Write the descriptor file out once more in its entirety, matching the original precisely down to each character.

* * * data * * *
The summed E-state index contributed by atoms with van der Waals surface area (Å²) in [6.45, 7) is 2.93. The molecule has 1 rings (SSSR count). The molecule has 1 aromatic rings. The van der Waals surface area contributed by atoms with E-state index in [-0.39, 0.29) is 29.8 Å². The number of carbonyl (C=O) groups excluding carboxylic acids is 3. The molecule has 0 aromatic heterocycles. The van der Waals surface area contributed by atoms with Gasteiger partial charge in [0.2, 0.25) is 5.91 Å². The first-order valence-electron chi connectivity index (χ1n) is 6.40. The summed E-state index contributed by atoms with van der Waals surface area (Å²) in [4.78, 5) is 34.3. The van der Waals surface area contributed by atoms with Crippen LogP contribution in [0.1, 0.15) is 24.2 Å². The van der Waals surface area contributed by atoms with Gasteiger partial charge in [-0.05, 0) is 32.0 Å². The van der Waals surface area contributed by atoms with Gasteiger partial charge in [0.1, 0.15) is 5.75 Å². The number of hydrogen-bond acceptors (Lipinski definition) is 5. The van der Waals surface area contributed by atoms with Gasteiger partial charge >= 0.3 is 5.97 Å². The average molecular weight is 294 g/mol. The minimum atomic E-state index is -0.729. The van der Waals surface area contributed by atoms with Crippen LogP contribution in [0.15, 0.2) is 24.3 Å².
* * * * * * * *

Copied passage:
The summed E-state index contributed by atoms with van der Waals surface area (Å²) in [6.45, 7) is 2.93. The molecule has 1 rings (SSSR count). The molecule has 1 aromatic rings. The van der Waals surface area contributed by atoms with E-state index in [-0.39, 0.29) is 29.8 Å². The number of carbonyl (C=O) groups excluding carboxylic acids is 3. The molecule has 0 aromatic heterocycles. The van der Waals surface area contributed by atoms with Gasteiger partial charge in [0.2, 0.25) is 5.91 Å². The first-order valence-electron chi connectivity index (χ1n) is 6.40. The summed E-state index contributed by atoms with van der Waals surface area (Å²) in [4.78, 5) is 34.3. The van der Waals surface area contributed by atoms with Crippen LogP contribution in [0.1, 0.15) is 24.2 Å². The van der Waals surface area contributed by atoms with Gasteiger partial charge in [-0.05, 0) is 32.0 Å². The van der Waals surface area contributed by atoms with Gasteiger partial charge in [0.1, 0.15) is 5.75 Å². The number of hydrogen-bond acceptors (Lipinski definition) is 5. The van der Waals surface area contributed by atoms with Gasteiger partial charge >= 0.3 is 5.97 Å². The average molecular weight is 294 g/mol. The minimum atomic E-state index is -0.729. The van der Waals surface area contributed by atoms with Crippen LogP contribution in [0.15, 0.2) is 24.3 Å².